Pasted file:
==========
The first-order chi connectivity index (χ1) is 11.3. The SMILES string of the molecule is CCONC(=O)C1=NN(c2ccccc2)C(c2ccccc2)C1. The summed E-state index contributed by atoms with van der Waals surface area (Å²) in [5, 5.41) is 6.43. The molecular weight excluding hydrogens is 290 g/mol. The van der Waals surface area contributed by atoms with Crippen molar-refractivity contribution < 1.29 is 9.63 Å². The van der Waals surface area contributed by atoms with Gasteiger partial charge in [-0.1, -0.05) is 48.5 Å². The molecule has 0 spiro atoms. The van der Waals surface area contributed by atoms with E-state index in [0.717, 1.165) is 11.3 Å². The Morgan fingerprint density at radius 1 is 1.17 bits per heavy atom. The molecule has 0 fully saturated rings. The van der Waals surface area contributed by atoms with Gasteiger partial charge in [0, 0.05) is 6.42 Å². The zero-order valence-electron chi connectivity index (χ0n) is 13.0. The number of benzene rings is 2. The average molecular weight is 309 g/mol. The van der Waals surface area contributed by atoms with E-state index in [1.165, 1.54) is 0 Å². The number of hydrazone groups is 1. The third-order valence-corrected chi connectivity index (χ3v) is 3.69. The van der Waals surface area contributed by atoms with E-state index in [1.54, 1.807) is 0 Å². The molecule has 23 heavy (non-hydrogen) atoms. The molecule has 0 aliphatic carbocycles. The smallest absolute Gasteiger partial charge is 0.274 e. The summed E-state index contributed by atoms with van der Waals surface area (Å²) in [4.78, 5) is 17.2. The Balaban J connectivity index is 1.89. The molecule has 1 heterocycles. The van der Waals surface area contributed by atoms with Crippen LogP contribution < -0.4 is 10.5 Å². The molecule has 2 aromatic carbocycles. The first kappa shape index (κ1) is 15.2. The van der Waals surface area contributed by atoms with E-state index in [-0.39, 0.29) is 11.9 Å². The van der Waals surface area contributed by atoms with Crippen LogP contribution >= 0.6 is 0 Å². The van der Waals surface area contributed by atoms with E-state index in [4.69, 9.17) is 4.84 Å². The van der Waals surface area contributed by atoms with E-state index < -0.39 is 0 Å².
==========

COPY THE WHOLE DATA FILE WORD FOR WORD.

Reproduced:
The first-order chi connectivity index (χ1) is 11.3. The SMILES string of the molecule is CCONC(=O)C1=NN(c2ccccc2)C(c2ccccc2)C1. The summed E-state index contributed by atoms with van der Waals surface area (Å²) in [5, 5.41) is 6.43. The molecular weight excluding hydrogens is 290 g/mol. The van der Waals surface area contributed by atoms with Crippen molar-refractivity contribution < 1.29 is 9.63 Å². The van der Waals surface area contributed by atoms with Gasteiger partial charge in [-0.1, -0.05) is 48.5 Å². The molecule has 0 spiro atoms. The van der Waals surface area contributed by atoms with E-state index in [0.717, 1.165) is 11.3 Å². The Morgan fingerprint density at radius 1 is 1.17 bits per heavy atom. The molecule has 0 fully saturated rings. The van der Waals surface area contributed by atoms with Gasteiger partial charge in [0, 0.05) is 6.42 Å². The zero-order valence-electron chi connectivity index (χ0n) is 13.0. The number of benzene rings is 2. The average molecular weight is 309 g/mol. The van der Waals surface area contributed by atoms with E-state index in [1.165, 1.54) is 0 Å². The number of hydrazone groups is 1. The third-order valence-corrected chi connectivity index (χ3v) is 3.69. The van der Waals surface area contributed by atoms with E-state index in [1.54, 1.807) is 0 Å². The molecule has 23 heavy (non-hydrogen) atoms. The molecule has 0 aliphatic carbocycles. The smallest absolute Gasteiger partial charge is 0.274 e. The summed E-state index contributed by atoms with van der Waals surface area (Å²) in [4.78, 5) is 17.2. The Balaban J connectivity index is 1.89. The molecule has 1 heterocycles. The van der Waals surface area contributed by atoms with Crippen LogP contribution < -0.4 is 10.5 Å². The molecule has 2 aromatic carbocycles. The first kappa shape index (κ1) is 15.2. The van der Waals surface area contributed by atoms with E-state index in [-0.39, 0.29) is 11.9 Å². The van der Waals surface area contributed by atoms with Crippen LogP contribution >= 0.6 is 0 Å². The van der Waals surface area contributed by atoms with E-state index in [4.69, 9.17) is 4.84 Å². The van der Waals surface area contributed by atoms with E-state index < -0.39 is 0 Å².